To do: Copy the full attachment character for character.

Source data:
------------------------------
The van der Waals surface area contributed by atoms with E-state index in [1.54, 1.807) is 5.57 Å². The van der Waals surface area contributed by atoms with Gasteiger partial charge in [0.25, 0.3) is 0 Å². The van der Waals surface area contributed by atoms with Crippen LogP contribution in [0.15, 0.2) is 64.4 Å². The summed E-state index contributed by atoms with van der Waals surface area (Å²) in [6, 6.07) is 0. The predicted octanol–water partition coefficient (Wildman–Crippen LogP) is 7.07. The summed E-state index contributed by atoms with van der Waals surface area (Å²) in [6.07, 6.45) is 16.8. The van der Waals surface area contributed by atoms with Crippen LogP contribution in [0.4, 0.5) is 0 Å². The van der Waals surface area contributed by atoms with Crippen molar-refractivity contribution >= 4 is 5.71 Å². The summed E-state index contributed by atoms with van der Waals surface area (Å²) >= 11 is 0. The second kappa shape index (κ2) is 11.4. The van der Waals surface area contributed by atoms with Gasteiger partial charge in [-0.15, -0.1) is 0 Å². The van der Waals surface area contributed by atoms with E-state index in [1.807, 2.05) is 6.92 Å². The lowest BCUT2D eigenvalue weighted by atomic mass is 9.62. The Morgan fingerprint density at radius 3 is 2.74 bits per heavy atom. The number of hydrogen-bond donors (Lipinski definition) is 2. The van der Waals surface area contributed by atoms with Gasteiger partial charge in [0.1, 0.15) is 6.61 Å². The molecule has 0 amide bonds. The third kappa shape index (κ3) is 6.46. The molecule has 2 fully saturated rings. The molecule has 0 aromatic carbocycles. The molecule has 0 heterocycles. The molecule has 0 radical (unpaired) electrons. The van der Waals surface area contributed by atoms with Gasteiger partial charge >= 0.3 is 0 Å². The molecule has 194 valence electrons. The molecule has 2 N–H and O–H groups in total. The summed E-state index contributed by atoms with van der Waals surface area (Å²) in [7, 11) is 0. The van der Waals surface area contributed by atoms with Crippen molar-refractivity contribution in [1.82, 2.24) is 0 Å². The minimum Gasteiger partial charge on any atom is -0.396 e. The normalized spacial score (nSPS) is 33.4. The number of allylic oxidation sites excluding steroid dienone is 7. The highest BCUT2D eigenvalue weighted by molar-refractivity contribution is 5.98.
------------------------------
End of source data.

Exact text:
The van der Waals surface area contributed by atoms with E-state index in [1.54, 1.807) is 5.57 Å². The van der Waals surface area contributed by atoms with Gasteiger partial charge in [0.25, 0.3) is 0 Å². The van der Waals surface area contributed by atoms with Crippen LogP contribution in [0.15, 0.2) is 64.4 Å². The summed E-state index contributed by atoms with van der Waals surface area (Å²) in [6, 6.07) is 0. The predicted octanol–water partition coefficient (Wildman–Crippen LogP) is 7.07. The summed E-state index contributed by atoms with van der Waals surface area (Å²) in [6.07, 6.45) is 16.8. The van der Waals surface area contributed by atoms with Crippen LogP contribution in [0.4, 0.5) is 0 Å². The van der Waals surface area contributed by atoms with Crippen molar-refractivity contribution >= 4 is 5.71 Å². The summed E-state index contributed by atoms with van der Waals surface area (Å²) >= 11 is 0. The second kappa shape index (κ2) is 11.4. The van der Waals surface area contributed by atoms with Gasteiger partial charge in [-0.15, -0.1) is 0 Å². The van der Waals surface area contributed by atoms with E-state index in [1.807, 2.05) is 6.92 Å². The lowest BCUT2D eigenvalue weighted by atomic mass is 9.62. The Morgan fingerprint density at radius 3 is 2.74 bits per heavy atom. The number of hydrogen-bond donors (Lipinski definition) is 2. The van der Waals surface area contributed by atoms with Gasteiger partial charge in [0.1, 0.15) is 6.61 Å². The molecule has 0 amide bonds. The third kappa shape index (κ3) is 6.46. The molecule has 2 fully saturated rings. The molecule has 0 aromatic carbocycles. The molecule has 0 heterocycles. The molecule has 0 radical (unpaired) electrons. The van der Waals surface area contributed by atoms with Gasteiger partial charge >= 0.3 is 0 Å². The molecule has 194 valence electrons. The molecule has 2 N–H and O–H groups in total. The summed E-state index contributed by atoms with van der Waals surface area (Å²) in [7, 11) is 0. The van der Waals surface area contributed by atoms with Crippen molar-refractivity contribution in [1.82, 2.24) is 0 Å². The minimum Gasteiger partial charge on any atom is -0.396 e. The normalized spacial score (nSPS) is 33.4. The number of allylic oxidation sites excluding steroid dienone is 7. The highest BCUT2D eigenvalue weighted by molar-refractivity contribution is 5.98.